Infini is a science fiction movie directed by Shane Abbess and starring Daniel MacPherson, Grace Huang, and Luke Hemsworth.
The film takes place at the tail end of the 23rd century, when 95% of the world is in living in poverty. The most lucrative jobs available also happen to be the most dangerous. Jobs like interplanetary mining, military, and space exploration are where the daring and desperate go to earn their keep and feed their families.
The protagonist Whit Carmichael (MacPherson) is one of these individuals that has taken on this dangerous work, and in the process finds himself stranded on a mining facility after a disastrous biological outbreak ravaged his squad.
An elite search and rescue team is dispatched to the Infini mining facility where Whit Carmichael remains. The only way to the facility is through the advanced teleportation technology known as “Slipstream”. It has the ability to launch people across the cosmos within milliseconds, but also runs the risk of corrupting the user.
When they arrive, weeks have passed for Whit, which when contrasted with the rescue team was only a matter of minutes. In such time chaos led to the evisceration of the rest of Whit’s crew. To Whit’s dismay he is not the primary objective of the rescue team’s mission, and there is in fact much more at stake.
Aside from the fact that these infection/zombie stories have become far too prolific, and saturated the markets of every medium, it doesn’t offer anything substantially compelling.
The film is pretty generic overall – the story was simply a character evading dangerous, corrupted individuals in a creepy, confined space and the performances felt stale, providing nothing that truly grabs hold of you. There was a notably poor performance from Dan MacPherson as the protagonist Whit Carmichael. He is the main protagonist but I didn’t care about most of what he experienced or felt. There were some good moments in the performance, but during some of the important scenes there was no emotional weight to the words he said. This was partly because there was no significant exposition for his character, and what was given didn’t happen in logical succession. It was instead just thrown in halfway through the movie to try and make you care a little bit more about his well-being.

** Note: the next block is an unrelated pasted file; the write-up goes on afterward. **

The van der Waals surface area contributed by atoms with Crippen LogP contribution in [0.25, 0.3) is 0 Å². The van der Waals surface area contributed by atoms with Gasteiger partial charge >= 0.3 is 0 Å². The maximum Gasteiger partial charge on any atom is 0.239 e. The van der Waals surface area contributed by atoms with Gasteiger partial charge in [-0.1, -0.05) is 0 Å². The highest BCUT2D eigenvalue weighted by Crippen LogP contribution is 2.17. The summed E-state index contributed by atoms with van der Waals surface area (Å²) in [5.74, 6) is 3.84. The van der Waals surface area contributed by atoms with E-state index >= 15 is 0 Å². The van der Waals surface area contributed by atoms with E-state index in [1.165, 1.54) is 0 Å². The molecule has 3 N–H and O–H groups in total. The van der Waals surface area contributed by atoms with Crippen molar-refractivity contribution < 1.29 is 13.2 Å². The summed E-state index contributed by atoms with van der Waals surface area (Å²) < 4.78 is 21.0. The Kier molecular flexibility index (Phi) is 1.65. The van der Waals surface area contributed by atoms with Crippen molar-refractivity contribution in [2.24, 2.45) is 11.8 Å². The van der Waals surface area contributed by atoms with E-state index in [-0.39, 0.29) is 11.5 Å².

There was really only minor exposition and background for the one character, which didn’t do much make him relatable or interesting. There was even less effort to build the side characters up, so we are left with nothing to connect us to them when something designed to be emotional happens.
There didn’t seem to be any believable characters, and they were instead very thin and recycled ideas amongst them. For instance, everyone seems to have kids in this movie as a means for you to sympathize with them. One is pregnant on the mining facility, two have toddlers at home, and one has a pregnant wife. Not only is it lazy to use similar backgrounds as a device to try and get the audience to care, but it doesn’t work in these cases.
There were little things and continuity issues that bothered me as well. Whit Carmichael is on the mining planet for weeks, yet he looks exactly how he did when he left a minute ago, with buzz cut and five o’clock shadow unchanged. There wasn’t even something small to indicate that he cut his own hair with some makeshift scissors, which could have been a moment to add something to the character and his personality.
Also, you may wonder this yourself, how and why does someone in nearly the 24th century have a Polaroid picture? That’s like if I owned a steam engine vehicle – how and why would I have such a thing?
The movie did provide the promised moments of action, but falls short with the weird behaviours of the infected and difficult camera angles. Those infected by the biological outbreak are supposed to be erratic and unstable to a fearful degree, but they are instead just laughable. With less than frightening creatures roaming around, there was no tension in the scenes that were supposed to be tense. The action sequences themselves were filmed with a very shaky camera and took every chance to block your view using steam, pipes, and other obstructions to avoid you seeing the whole picture.
Infini has some interesting ideas that will peak your curiosity and draw you in to learn a little more, but provide little satisfaction. The characters were thin and the performances were empty, which impacted any sort of emotion the audience is supposed to feel for them. Miraculously, despite it all, the ending was interesting and gives you something to think about.
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